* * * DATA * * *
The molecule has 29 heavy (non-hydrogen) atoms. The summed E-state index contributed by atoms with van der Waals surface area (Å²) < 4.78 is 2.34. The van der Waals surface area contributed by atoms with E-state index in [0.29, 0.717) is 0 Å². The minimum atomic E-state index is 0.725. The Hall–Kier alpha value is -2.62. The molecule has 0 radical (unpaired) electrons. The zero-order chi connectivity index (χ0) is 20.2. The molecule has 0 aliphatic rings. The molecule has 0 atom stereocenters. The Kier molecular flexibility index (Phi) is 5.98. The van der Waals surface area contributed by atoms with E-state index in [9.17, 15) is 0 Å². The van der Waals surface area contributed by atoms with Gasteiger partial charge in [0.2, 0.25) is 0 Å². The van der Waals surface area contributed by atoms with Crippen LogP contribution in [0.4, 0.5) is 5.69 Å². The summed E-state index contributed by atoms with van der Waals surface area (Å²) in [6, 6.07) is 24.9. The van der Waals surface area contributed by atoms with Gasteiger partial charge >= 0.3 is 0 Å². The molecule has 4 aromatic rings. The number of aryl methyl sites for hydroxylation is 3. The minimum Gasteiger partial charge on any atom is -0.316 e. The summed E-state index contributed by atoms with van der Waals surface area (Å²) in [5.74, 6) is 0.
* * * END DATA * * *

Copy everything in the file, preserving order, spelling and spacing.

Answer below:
The molecule has 29 heavy (non-hydrogen) atoms. The summed E-state index contributed by atoms with van der Waals surface area (Å²) < 4.78 is 2.34. The van der Waals surface area contributed by atoms with E-state index in [0.29, 0.717) is 0 Å². The minimum atomic E-state index is 0.725. The Hall–Kier alpha value is -2.62. The molecule has 0 radical (unpaired) electrons. The zero-order chi connectivity index (χ0) is 20.2. The molecule has 0 aliphatic rings. The molecule has 0 atom stereocenters. The Kier molecular flexibility index (Phi) is 5.98. The van der Waals surface area contributed by atoms with E-state index in [9.17, 15) is 0 Å². The van der Waals surface area contributed by atoms with Gasteiger partial charge in [0.2, 0.25) is 0 Å². The van der Waals surface area contributed by atoms with Crippen LogP contribution in [0.4, 0.5) is 5.69 Å². The summed E-state index contributed by atoms with van der Waals surface area (Å²) in [6, 6.07) is 24.9. The van der Waals surface area contributed by atoms with Gasteiger partial charge >= 0.3 is 0 Å². The molecule has 4 aromatic rings. The number of aryl methyl sites for hydroxylation is 3. The minimum Gasteiger partial charge on any atom is -0.316 e. The summed E-state index contributed by atoms with van der Waals surface area (Å²) in [5.74, 6) is 0.